8 times the BBC didn’t punish presenters for sharing political views
Gary Lineker has been a major topic of discussion for days, following his tweet in response to Suella Braverman’s immigration bill.
Last week, the government announced a new policy to halt small boat crossings. It will result in the deportation of asylum seekers who arrive via boat to Rwanda or another “safe third country” without hearing their asylum claim.
Reacting to the news, Lineker expressed his distaste for the decision and responded to someone who pushed back on his view on Twitter.
He wrote: “There is no huge influx. We take far fewer refugees than other major European countries.
“This is just an immeasurably cruel policy directed at the most vulnerable people in language that is not dissimilar to that used by Germany in the 30s, and I’m out of order?”
After questions were raised about whether the football pundit had broken BBC’s impartiality rules with his social media use, it was decided that he would not host Saturday’s edition (11 March) of Match of the Day.
On Monday (13 March), it was announced that Lineker would return for the forthcoming episode, after Saturday’s MOTD aired without commentary or analysis.
The choice to temporarily remove Lineker from his broadcasting duties has provoked some to look back on previous times when BBC-affiliated public figures expressed a personal view on politics, but did not receive punishment in the same way.
Here are some examples...
Known to most for his anchoring of The Apprentice since 2005, Lord Sugar often uses social media and other platforms to express his political views.
In 2019, Lord Sugar urged his followers to vote Conservative in the General Election and promised to leave the UK if Jeremy Corbyn, the then-leader of the Labour Party, became Prime Minister.
More recently, the business mogul hit out at RMT union boss Mick Lynch over strike action during the Christmas period in 2022.
“Hello Mick Lynch, hope you are happy yourself bringing the country to its knees over Xmas?” Sugar tweeted.
Staying within the world of The Apprentice, Baroness Karren Brady is also someone who expresses her political views while being involved in a programme on the network.
Brady is one of Sugar’s key advisors on the business-focused entertainment programme, as well as a Conservative peer and a columnist for The Sun. In a recent column, she expressed support for the equalities minister Kemi Badenoch’s decision not to make menopause a protected characteristic.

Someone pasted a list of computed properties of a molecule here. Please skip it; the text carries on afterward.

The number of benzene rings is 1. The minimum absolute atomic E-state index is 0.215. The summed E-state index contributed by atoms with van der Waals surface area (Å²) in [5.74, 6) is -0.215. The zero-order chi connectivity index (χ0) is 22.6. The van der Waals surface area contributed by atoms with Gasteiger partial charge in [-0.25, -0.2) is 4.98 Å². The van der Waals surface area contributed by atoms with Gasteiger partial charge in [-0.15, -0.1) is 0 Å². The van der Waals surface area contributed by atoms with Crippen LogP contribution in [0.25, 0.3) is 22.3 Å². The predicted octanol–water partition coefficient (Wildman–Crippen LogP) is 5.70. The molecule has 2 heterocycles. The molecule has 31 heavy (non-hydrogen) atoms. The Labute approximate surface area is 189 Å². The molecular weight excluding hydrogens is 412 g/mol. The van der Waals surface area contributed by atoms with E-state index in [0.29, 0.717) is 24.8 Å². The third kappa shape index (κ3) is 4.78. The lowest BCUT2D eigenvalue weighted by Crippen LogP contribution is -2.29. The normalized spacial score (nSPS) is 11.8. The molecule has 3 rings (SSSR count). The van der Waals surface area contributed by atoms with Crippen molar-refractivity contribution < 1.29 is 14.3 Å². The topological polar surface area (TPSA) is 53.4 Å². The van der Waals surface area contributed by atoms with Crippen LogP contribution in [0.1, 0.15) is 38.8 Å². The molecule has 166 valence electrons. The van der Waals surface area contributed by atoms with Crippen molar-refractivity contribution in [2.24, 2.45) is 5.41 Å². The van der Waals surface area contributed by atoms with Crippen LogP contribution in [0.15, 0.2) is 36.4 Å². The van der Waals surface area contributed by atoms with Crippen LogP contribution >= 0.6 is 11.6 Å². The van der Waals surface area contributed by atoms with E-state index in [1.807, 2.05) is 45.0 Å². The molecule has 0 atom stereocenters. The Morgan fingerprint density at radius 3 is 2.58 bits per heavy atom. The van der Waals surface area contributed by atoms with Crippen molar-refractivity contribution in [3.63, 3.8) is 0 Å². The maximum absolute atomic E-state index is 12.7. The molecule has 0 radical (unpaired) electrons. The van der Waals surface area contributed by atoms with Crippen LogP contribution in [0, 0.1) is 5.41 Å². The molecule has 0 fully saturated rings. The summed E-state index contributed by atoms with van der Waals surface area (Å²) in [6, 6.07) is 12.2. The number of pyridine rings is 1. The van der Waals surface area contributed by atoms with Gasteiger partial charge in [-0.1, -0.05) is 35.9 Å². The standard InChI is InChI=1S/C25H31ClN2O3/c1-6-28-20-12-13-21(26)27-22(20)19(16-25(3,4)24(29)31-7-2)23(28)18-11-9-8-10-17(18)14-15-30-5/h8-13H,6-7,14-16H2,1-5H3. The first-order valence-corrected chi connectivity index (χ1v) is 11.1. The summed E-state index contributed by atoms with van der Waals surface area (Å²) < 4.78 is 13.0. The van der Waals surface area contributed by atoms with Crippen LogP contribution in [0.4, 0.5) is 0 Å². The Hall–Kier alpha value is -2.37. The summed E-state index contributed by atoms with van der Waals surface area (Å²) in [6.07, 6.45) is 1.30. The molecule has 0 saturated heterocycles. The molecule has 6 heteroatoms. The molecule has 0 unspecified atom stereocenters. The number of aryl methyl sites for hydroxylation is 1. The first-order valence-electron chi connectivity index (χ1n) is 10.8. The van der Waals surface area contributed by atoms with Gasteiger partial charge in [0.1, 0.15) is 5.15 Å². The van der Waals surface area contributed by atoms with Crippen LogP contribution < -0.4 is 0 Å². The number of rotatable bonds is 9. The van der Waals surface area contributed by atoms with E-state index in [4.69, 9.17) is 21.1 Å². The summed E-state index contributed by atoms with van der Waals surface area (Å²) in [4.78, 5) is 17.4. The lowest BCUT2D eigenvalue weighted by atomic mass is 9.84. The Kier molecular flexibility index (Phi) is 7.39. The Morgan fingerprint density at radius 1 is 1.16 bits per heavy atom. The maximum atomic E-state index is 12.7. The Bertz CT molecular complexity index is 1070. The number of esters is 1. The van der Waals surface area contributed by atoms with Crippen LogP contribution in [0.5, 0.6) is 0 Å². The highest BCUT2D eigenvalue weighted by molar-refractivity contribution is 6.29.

In 2016, Dame Mary Berry expressed uncertainty ahead of the UK’s decision to go ahead with a levy on tax on soft drinks.
When asked whether she supported the tax on Radio 4’s Today programme, the former Great British Bake-Off judge said she was “not sure”, adding: “I would like to think we just advise people to eat less.”
In 2019, House of Games host and creator of Pointless Osman said that he believed the Tories wanted to sell off the NHS “bit by bit”.
The following year, House of Games viewers noted a musical choice that appeared to troll the then-home secretary Priti Patel.
A segment showed her picture while AC/DC’s track “Highway to Hell” played.
Money-saving expert Martin Lewis has spoken in favour of changing government policies, namely during the current cost of living crisis.
In August, Lewis – who hosts a programme on Radio 5 Live – warned of an “act of national mental health harm” if energy bills were allowed to continue to rise.
As well as being the host of several programmes about his train journeys, Michael Portillo is a former Tory cabinet minister who also shares political views in newspaper columns.
After winning The Great British Bake-Off in 2015, Nadiya Hussain became the host of several of her own cooking programmes including Nadiya’s Everyday Baking.
In 2018, Hussain referred to Theresa May as “a monster” on Twitter after the politician ordered an airstrike in Syria.
The tweet was soon deleted and the BBC defended her right to express her views as she is “not a BBC staff member and her personal social media accounts are not connected to her work as a BBC presenter”.
In 2021, while hosting her Radio 2 show, Vanessa Feltz criticised Boris Johnson for failing to ban conversion therapy while prime minister.